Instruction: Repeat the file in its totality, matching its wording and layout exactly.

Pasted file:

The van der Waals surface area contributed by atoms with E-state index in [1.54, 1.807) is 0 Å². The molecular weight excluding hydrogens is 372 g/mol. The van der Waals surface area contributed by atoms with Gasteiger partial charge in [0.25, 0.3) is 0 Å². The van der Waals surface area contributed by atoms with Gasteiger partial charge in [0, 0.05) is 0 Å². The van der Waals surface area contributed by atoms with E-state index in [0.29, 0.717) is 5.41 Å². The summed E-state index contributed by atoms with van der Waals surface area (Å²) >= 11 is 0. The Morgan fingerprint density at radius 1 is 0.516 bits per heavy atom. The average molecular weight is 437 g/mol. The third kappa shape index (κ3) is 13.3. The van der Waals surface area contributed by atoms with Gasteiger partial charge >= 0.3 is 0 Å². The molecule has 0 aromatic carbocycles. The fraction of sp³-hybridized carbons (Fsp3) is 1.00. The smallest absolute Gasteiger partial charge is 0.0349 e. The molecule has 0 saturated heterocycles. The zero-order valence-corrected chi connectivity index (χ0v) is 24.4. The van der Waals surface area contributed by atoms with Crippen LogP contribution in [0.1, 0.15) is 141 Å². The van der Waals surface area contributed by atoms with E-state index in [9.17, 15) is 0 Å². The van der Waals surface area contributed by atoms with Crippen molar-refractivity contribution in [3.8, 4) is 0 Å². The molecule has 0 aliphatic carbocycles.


The van der Waals surface area contributed by atoms with E-state index in [1.54, 1.807) is 0 Å². The molecular weight excluding hydrogens is 372 g/mol. The van der Waals surface area contributed by atoms with Gasteiger partial charge in [0.25, 0.3) is 0 Å². The van der Waals surface area contributed by atoms with Gasteiger partial charge in [0, 0.05) is 0 Å². The van der Waals surface area contributed by atoms with E-state index in [0.29, 0.717) is 5.41 Å². The summed E-state index contributed by atoms with van der Waals surface area (Å²) >= 11 is 0. The Morgan fingerprint density at radius 1 is 0.516 bits per heavy atom. The average molecular weight is 437 g/mol. The third kappa shape index (κ3) is 13.3. The van der Waals surface area contributed by atoms with Gasteiger partial charge >= 0.3 is 0 Å². The molecule has 0 aromatic carbocycles. The fraction of sp³-hybridized carbons (Fsp3) is 1.00. The smallest absolute Gasteiger partial charge is 0.0349 e. The molecule has 0 saturated heterocycles. The zero-order valence-corrected chi connectivity index (χ0v) is 24.4. The van der Waals surface area contributed by atoms with Crippen LogP contribution in [0.1, 0.15) is 141 Å². The van der Waals surface area contributed by atoms with E-state index in [9.17, 15) is 0 Å². The van der Waals surface area contributed by atoms with Crippen molar-refractivity contribution in [3.8, 4) is 0 Å². The molecule has 0 aliphatic carbocycles.